Lifting & Rigging

A team of riggers design and install the lifting or rolling equipment needed to raise, roll, slide or lift objects such as with a crane or block and tackle. Rigging is the equipment such as wire rope, turnbuckles, clevis, jacks used with cranes and other lifting equipment in material handling and structure relocation. Rigging equipment is diverse and is specialized for the load being moved and the environment needed to move the object. Some examples include wire rope slings, webbing slings, chain slings, metal mesh slings, spread beams, and various rigging hardware. Lifting plan is a set of plans which is created for use in any crane lifting operations and it consists of all the important information that must be considered in a lifting operation thus ensuring that the lifting operation is carried out safely.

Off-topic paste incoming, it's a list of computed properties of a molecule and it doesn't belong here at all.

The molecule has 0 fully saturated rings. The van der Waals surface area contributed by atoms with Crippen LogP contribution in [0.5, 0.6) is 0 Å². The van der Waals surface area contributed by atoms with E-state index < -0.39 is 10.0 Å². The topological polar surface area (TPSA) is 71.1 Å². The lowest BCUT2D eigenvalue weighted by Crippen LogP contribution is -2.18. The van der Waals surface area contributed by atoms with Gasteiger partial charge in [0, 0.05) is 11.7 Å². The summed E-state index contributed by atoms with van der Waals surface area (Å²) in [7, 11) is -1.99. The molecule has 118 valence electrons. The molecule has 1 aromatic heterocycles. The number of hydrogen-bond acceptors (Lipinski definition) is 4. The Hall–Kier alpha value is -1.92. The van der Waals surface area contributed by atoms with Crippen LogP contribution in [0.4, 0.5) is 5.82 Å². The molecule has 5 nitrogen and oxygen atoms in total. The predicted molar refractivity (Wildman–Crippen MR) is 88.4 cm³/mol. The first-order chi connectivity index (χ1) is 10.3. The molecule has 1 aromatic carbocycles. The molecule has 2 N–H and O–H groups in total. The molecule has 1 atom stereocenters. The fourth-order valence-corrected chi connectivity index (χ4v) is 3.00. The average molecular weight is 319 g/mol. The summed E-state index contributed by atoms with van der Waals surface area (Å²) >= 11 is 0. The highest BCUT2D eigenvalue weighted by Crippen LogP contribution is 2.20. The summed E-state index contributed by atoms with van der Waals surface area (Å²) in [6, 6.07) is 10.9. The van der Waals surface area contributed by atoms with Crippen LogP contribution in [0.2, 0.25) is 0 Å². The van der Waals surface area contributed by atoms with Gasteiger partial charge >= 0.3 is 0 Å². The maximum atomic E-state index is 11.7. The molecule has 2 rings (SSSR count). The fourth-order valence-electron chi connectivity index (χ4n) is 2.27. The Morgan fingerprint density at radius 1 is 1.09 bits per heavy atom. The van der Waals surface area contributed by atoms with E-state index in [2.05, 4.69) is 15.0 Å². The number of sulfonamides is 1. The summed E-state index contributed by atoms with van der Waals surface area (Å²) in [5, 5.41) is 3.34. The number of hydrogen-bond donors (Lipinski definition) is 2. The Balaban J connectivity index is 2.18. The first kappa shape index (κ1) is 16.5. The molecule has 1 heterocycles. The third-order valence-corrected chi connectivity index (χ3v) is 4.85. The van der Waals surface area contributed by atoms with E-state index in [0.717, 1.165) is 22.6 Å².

The different types of Lifting

A generic risk assessment and Lift Plan may be used for Routine Lifts. However, classifying a lifting operation as 'routine' does not automatically. make it a 'safe' lifting operation – most incidents associated with lifting occur. during routine operations. 

What is difference between lifting and rigging?

Chains, wire ropes, slings, connections, fittings, end attachments, and other equipment are examples of rigging equipment. Lifting hardware, on the other hand, is a subset of rigging hardware that is designed for the vertical movement of loads.

What is the most important rule when rigging and lifting is taking place?

Riggers should avoid pinch points with their hands, fingers, and feet. When lifting, keep an eye out for stacked material to avoid knocking it over with a swinging load. During lifting, use a designated spotter to ensure proper clearances are maintained. Before lifting a load, look for overhead power lines.